When Should You Order a Serum Fructosamine Level for a Diabetic Patient?

March 14, 2007

Diabetic RatCommentary By: Christopher Johnson, MSIV and Glenn Matfin, MD Clinical Associate Professor of Medicine, Divsion of Endocrinology

When was the last time you had a diabetic patient in clinic whose hemoglobin A1C was elevated, prompting you to modify their diabetic regimen? You may have scheduled a repeat hemoglobin A1C in 3 months, since you know A1C measures glycemic control over a 3 month period. A serum fructosamine may help give you a snapshot of more recent control.

What is fructosamine?
Fructosamine is a compound that is formed by the non-enzymatic reaction between fructose and ammonia or an amine, with a molecule of water being released. Fructosamines are also formed when the carbonyl group of glucose reacts with an amino group of a protein. When fructosamines are formed from blood proteins such as albumin, they are known as Glycated Serum Protein or Glycated Albumin. Since albumin has a much shorter half-life than hemoglobin, serum fructosamine generally reflects the state of glycemic control for only the preceding 2 weeks.

Is serum fructosamine level a useful test?
Fructosamine testing has been available since the 1980s as a monitoring tool to help diabetics control their blood sugar. The test for serum fructosamine is simpler and less costly than that for hemoglobin A1C, but at present is less frequently used. The level of fructosamine correlates well with fasting glucose and with hemoglobin A1C levels [1]. This correlation is strengthened when the fructosamine level takes into account the serum albumin concentration [2]. For several years, there was a home fructosamine meter that allowed patients to monitor their own fructosamine weekly, but it was taken off the market by the manufacturer because of inaccurate readings.

The American Diabetes Association (ADA) recognizes the utility of both tests, and says that fructosamine may be a better choice when A1C cannot be reliably measured. These situations include:
1) The evaluation of changes in diabetic treatment, since the effects of adjustment can be evaluated after a couple of weeks rather than months.
2) In pregnancy, since the glucose and insulin needs of the mother and fetus change rapidly during gestation.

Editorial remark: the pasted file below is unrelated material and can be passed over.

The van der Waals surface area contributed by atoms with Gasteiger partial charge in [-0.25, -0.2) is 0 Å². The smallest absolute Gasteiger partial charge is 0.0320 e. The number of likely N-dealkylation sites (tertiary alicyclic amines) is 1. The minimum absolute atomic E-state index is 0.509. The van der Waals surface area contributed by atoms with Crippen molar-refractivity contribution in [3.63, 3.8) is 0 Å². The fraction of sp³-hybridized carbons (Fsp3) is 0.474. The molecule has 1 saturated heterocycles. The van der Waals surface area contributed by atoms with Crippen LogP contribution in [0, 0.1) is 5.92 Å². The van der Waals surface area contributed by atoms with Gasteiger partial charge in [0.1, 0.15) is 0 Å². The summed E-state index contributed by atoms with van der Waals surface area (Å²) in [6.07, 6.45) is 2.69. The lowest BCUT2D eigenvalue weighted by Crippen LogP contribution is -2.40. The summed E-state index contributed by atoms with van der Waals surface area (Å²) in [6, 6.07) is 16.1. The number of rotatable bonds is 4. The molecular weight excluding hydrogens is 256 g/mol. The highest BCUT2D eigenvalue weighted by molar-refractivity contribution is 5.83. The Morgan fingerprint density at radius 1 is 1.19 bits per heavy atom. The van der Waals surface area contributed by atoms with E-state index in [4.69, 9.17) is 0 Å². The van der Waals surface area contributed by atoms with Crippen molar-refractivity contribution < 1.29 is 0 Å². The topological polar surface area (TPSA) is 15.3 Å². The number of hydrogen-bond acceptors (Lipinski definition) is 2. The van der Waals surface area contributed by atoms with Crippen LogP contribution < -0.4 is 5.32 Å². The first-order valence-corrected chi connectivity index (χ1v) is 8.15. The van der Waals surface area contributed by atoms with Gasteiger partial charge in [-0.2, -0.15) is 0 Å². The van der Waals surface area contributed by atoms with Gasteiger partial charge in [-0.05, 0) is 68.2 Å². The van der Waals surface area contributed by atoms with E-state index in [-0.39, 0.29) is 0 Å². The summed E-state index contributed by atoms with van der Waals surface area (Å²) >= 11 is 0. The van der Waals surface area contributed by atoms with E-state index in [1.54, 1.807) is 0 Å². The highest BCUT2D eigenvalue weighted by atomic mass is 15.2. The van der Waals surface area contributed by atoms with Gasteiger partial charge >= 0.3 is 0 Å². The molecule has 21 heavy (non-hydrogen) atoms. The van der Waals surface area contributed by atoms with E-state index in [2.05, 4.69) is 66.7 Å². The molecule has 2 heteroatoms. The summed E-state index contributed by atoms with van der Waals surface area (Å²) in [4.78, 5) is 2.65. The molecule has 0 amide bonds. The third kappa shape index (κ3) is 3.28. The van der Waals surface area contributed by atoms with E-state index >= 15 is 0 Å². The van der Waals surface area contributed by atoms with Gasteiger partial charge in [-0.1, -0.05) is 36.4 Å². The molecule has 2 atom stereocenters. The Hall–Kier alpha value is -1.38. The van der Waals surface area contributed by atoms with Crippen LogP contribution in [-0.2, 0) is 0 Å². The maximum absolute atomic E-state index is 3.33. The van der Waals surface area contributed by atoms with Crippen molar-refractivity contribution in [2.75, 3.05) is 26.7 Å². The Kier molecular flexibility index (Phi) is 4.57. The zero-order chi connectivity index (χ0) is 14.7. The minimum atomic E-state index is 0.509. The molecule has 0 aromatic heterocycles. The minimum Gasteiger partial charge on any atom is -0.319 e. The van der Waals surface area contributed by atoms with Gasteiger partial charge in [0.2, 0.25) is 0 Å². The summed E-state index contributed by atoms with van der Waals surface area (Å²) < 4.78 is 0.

3) Any condition that affects the average age of red blood cells, such as hemolytic anemia, sickle cell anemia, or blood loss. Fructosamine is not affected by such conditions, and may be a better choice for monitoring glucose control.

When is fructosamine not a useful test?
Measured fructosamine may be falsely low in the setting of decreased protein levels, such as nephrotic syndrome or hepatic disease. Further, because of lack of standardization and concern with reproducibility, fructosamine is not recommended for routine use, or as a replacement or supplement for A1C when the A1C appears to be providing an accurate representation of glycemic control.

How is a serum fructosamine level interpreted?
As with many lab values, the reference range is different from lab to lab, so all results must be interpreted within the context of the institution you are practicing in.
As a guideline, each 75 umol change equals a change of approximately 60 mg/dl blood sugar or 2% HbA1c. Here is a rough conversion chart:

Glucose (mg/dl) Fructosamine (umol) HbA1C (%)
90 212.5 5.0
120 250 6.0
150 287.5 7.0
180 325 8.0
210 362.5 9.0
240 400 10.0
270 437.5 11.0
300 475 12.0
330 512.5 13.0
360 550 14.0

References:
(Table from http://www.healthyinfo.com/clinical/endo/dm/hga1c.test.shtml)

[1] Guillausseau P-J, Charles M-A, Godard V, Timsit J, Chanson P, Paolaggi F et al. Comparison of fructosamine with glycated hemoglobin as an index of glycemic control in diabetic patients. Diabetes Research, 1990. 13:127-131.

[2] Hom FG, Ettinger B, Lin MJ. Comparison of serum fructosamine vs glycohemoglobin as measures of glycemic control in a large diabetic population. Acta Diabetologica, 1998. 35:48-51.
http://sfx.med.nyu.edu/sfxlcl3?genre=article&id=pmid:9625289&_char_set=utf8

Image of Diabetic Rat Courtesy of Wikimedia Commons (not from a New York City Taco Bell)

3 Responses to When Should You Order a Serum Fructosamine Level for a Diabetic Patient?

  1. kevin crankshaw on June 13, 2007 at 12:01 pm

    do you know of a conversion factor for fructosamine to convert from mmol/l to umol/l, thanks in advance

  2. Diabetic Survival Kit on February 4, 2012 at 7:19 pm

    The fructosamine test had been popular in the 1980. Doctors would use it and compare to the a1c to see if recent control was better or worse than control over the previous 3 months. I had one of the machines in my office and it did not correlate with fasting sugars, my judgement of control using the patient logs, or the A1C. I stopped using it as did many others and it lost popularity. Insurance companies are using the A1C as a metric to judge the quality of care and no matter if the A1C is better or worse, it has to be done. Insurance companies are not consistently covering the fructosamine test which is slowing down its resurgence for specific indications.

  3. pallavini on April 13, 2012 at 1:49 am

    we have a new thing in market..glycated albumin..can anybody tell me about that.as far as i know it reflects the glycemic control for last 2 3 weeks

Leave a Reply

Your email address will not be published. Required fields are marked *

*